MARTINSVILLE, Va. — It was a historic day for NASCAR in Victory Lane on Saturday.
With drivers bumping and wrecking behind him, Darrell Wallace stayed out front in the Kroger 200 truck series race at Martinsville Speedway, becoming the first African-American to win a race in one of NASCAR's three national series — Sprint Cup, Nationwide and trucks — since Wendell Scott in 1963.
Wallace, 20, stayed out front on a restart with six of 200 laps remaining and held on.
The location of the win, about 30 miles west of Scott's hometown of Danville, Va., was not lost on Wallace.
"This is an emotional one for me, especially to do it in Wendell Scott's back yard," said Wallace, a graduate of NASCAR's Drive for Diversity program. "I love to come in here to Martinsville.
"It's always good to me, and it finally paid off."
Scott, who died in 1990, earned his lone victory in NASCAR's top series at the old Speedway Park in Jacksonville on Dec. 1, 1963. Scott received the winner's check of $1,000, but the trophy was mysteriously misplaced after a two-hour scoring dispute. The family received a replica trophy in 2010, 47 years later.
For Wallace, congratulations poured in on social media. Veteran Mark Martin posted on Twitter: "You drove like a hero."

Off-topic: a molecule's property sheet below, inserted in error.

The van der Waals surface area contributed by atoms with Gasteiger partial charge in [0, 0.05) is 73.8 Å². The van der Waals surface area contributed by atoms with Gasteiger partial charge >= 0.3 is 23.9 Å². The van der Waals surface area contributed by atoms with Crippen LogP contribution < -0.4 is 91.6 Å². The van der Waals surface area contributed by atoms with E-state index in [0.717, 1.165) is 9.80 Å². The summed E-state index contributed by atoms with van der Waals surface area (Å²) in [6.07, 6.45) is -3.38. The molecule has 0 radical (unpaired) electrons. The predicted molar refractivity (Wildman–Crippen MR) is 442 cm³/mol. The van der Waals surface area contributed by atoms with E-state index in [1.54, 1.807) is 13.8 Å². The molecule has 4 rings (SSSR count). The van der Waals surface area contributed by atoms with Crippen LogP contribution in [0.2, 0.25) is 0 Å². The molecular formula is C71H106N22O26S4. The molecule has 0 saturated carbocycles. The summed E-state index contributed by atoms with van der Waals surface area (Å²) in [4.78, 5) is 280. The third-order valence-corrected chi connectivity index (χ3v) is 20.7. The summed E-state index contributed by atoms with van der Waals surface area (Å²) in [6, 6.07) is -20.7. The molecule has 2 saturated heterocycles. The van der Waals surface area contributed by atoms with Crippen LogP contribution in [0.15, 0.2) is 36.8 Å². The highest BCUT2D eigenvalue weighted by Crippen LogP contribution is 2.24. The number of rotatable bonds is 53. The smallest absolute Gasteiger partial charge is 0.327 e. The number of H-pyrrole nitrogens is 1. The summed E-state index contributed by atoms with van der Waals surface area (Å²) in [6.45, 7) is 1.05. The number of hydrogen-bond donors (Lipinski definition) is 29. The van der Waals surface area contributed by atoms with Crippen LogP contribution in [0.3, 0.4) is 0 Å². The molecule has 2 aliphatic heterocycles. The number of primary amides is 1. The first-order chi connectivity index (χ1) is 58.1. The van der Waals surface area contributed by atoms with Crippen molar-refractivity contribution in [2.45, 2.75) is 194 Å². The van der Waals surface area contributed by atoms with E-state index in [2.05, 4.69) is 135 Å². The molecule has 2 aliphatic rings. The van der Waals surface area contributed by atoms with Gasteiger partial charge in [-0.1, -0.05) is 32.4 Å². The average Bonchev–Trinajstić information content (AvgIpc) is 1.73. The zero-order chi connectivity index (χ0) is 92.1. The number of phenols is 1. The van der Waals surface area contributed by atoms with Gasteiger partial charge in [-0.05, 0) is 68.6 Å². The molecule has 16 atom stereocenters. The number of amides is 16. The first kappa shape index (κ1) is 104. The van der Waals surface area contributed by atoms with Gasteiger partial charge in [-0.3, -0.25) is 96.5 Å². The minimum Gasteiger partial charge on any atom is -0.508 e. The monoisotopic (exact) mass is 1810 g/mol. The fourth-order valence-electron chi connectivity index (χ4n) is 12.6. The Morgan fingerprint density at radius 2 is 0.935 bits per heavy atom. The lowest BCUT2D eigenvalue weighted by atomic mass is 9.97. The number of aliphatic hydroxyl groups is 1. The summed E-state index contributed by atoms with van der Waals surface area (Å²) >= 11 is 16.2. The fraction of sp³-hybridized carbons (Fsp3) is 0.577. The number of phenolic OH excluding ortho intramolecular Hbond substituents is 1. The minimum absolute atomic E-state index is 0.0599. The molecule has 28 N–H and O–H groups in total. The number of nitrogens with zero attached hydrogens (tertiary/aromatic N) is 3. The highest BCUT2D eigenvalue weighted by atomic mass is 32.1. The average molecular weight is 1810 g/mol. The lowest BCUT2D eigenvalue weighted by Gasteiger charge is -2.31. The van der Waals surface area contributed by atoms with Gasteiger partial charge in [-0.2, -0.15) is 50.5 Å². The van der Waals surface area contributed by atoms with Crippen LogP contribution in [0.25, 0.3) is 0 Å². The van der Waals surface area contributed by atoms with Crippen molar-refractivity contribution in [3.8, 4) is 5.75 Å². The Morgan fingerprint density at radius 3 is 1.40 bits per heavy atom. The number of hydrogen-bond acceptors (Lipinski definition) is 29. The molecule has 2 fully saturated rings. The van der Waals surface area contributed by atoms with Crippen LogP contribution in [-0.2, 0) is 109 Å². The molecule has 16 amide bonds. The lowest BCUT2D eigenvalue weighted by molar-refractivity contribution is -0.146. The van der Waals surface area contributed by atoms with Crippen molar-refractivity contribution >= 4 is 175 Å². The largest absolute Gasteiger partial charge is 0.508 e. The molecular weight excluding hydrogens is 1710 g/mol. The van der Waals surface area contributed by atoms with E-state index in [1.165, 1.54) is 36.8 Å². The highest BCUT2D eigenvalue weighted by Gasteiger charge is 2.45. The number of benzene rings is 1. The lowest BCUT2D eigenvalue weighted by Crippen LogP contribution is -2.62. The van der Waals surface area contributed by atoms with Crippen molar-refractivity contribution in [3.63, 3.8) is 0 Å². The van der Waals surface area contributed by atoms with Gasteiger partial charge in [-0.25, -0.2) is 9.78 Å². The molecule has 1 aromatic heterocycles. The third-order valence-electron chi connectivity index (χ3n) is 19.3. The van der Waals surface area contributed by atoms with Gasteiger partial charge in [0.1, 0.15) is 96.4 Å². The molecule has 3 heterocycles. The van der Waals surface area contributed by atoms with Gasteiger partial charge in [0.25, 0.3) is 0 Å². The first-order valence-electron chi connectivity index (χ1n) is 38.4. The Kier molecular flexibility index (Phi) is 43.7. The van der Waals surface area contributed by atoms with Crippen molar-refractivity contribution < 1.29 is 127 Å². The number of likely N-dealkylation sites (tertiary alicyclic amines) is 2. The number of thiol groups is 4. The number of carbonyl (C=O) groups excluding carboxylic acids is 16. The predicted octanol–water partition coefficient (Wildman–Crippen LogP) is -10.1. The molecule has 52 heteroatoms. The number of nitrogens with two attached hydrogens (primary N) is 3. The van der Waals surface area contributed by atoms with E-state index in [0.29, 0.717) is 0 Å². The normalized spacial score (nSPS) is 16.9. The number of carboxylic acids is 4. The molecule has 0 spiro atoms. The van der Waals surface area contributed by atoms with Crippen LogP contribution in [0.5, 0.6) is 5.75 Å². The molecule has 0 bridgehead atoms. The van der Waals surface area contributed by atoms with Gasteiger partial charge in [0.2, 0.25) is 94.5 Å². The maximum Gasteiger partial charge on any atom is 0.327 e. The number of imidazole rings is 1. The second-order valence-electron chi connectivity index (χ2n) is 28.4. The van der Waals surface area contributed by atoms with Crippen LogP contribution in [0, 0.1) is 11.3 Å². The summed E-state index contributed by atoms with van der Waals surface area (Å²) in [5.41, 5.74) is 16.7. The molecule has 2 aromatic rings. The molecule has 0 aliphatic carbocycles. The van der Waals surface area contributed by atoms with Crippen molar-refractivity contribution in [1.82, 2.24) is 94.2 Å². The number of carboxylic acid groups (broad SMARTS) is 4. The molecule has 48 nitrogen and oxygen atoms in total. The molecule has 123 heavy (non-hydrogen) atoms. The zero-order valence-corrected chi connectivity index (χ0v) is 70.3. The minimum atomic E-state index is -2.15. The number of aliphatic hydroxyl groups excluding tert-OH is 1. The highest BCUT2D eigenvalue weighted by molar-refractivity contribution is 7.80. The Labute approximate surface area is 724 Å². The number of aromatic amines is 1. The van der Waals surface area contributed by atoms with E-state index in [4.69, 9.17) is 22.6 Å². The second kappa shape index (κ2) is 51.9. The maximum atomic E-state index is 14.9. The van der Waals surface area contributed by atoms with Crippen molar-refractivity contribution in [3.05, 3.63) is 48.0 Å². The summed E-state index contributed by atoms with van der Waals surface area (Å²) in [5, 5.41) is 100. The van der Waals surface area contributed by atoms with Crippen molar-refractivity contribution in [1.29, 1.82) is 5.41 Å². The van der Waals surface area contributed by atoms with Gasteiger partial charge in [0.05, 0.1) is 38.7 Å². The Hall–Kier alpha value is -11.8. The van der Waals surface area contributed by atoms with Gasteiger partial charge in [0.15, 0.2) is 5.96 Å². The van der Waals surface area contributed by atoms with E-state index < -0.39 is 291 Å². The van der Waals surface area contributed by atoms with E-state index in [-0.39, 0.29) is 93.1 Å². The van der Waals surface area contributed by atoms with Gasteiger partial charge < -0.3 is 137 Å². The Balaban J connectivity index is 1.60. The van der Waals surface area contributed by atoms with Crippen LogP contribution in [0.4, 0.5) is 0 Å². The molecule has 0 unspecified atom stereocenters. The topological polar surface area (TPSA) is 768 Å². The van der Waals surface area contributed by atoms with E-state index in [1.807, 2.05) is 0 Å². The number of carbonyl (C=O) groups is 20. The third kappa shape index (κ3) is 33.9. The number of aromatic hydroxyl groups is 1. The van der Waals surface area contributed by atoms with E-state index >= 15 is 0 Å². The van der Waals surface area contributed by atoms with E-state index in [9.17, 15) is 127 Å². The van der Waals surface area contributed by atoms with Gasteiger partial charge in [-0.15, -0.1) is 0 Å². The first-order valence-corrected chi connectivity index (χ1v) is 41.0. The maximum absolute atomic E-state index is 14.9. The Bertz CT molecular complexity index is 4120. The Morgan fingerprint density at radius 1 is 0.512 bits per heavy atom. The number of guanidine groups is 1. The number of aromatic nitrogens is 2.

When told of the comment, Wallace got tears in his eyes.
"I look up to Mark a lot," Wallace said. "That's cool to have the bigger guys watching down on the younger series and one day, hopefully, I'll be racing with them."
The race had its share of chaos. On Lap 188, Ty Dillon tried to nudge Kevin Harvick, who was running second, out of the way. Instead, Dillon turned Harvick's truck, in an incident that collected points leader Matt Crafton. Once the caution came out, Harvick slammed into Dillon's truck, then Dillon spent nearly a lap trying to hit Harvick again.
Harvick eventually parked in Dillon's pit stall and a member of Dillon's crew threw a sledgehammer at Harvick's truck.
Formula One: Sebastian Vettel earned the pole for today's Indian Grand Prix in New Delhi with a lap of 1 minute, 24.119 seconds. He only needs to finish fifth or better to clinch his fourth consecutive championship.
NHRA: John Force, seeking his 16th Funny Car title, earned the No. 1 qualifying spot at the Toyota Nationals in Las Vegas with a run of 4.011 seconds at 317.79 mph. Shawn Langdon (Top Fuel), Mike Edwards (Pro Stock) and Hector Arana Sr. (Pro Stock Motorcycle) also led their classes.